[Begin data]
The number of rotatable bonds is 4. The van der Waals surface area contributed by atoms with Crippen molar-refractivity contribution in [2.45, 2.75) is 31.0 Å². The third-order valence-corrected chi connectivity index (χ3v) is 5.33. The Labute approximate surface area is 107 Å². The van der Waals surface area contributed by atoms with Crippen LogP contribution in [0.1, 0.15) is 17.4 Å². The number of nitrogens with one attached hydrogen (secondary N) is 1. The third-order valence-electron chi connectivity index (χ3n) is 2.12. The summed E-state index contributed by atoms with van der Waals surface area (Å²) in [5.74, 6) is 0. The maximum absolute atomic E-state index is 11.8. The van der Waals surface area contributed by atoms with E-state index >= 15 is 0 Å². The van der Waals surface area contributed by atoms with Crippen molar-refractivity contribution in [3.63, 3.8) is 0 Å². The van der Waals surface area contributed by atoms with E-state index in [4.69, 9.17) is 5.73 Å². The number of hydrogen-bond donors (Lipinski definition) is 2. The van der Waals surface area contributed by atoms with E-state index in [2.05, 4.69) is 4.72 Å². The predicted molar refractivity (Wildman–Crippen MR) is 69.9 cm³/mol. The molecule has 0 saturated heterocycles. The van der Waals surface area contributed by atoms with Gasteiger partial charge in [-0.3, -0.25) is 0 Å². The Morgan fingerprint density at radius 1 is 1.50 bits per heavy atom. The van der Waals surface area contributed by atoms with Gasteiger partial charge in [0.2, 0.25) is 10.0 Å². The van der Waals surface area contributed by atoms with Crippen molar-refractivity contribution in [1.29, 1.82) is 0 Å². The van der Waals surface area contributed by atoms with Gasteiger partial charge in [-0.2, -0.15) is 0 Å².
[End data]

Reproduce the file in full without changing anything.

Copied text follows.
The number of rotatable bonds is 4. The van der Waals surface area contributed by atoms with Crippen molar-refractivity contribution in [2.45, 2.75) is 31.0 Å². The third-order valence-corrected chi connectivity index (χ3v) is 5.33. The Labute approximate surface area is 107 Å². The van der Waals surface area contributed by atoms with Crippen LogP contribution in [0.1, 0.15) is 17.4 Å². The number of nitrogens with one attached hydrogen (secondary N) is 1. The third-order valence-electron chi connectivity index (χ3n) is 2.12. The summed E-state index contributed by atoms with van der Waals surface area (Å²) in [5.74, 6) is 0. The maximum absolute atomic E-state index is 11.8. The van der Waals surface area contributed by atoms with E-state index >= 15 is 0 Å². The van der Waals surface area contributed by atoms with Crippen molar-refractivity contribution in [3.63, 3.8) is 0 Å². The van der Waals surface area contributed by atoms with E-state index in [4.69, 9.17) is 5.73 Å². The number of hydrogen-bond donors (Lipinski definition) is 2. The van der Waals surface area contributed by atoms with E-state index in [2.05, 4.69) is 4.72 Å². The predicted molar refractivity (Wildman–Crippen MR) is 69.9 cm³/mol. The molecule has 0 saturated heterocycles. The van der Waals surface area contributed by atoms with Gasteiger partial charge in [-0.3, -0.25) is 0 Å². The Morgan fingerprint density at radius 1 is 1.50 bits per heavy atom. The van der Waals surface area contributed by atoms with Gasteiger partial charge in [0.2, 0.25) is 10.0 Å². The van der Waals surface area contributed by atoms with Crippen molar-refractivity contribution in [1.29, 1.82) is 0 Å². The van der Waals surface area contributed by atoms with Gasteiger partial charge in [-0.2, -0.15) is 0 Å².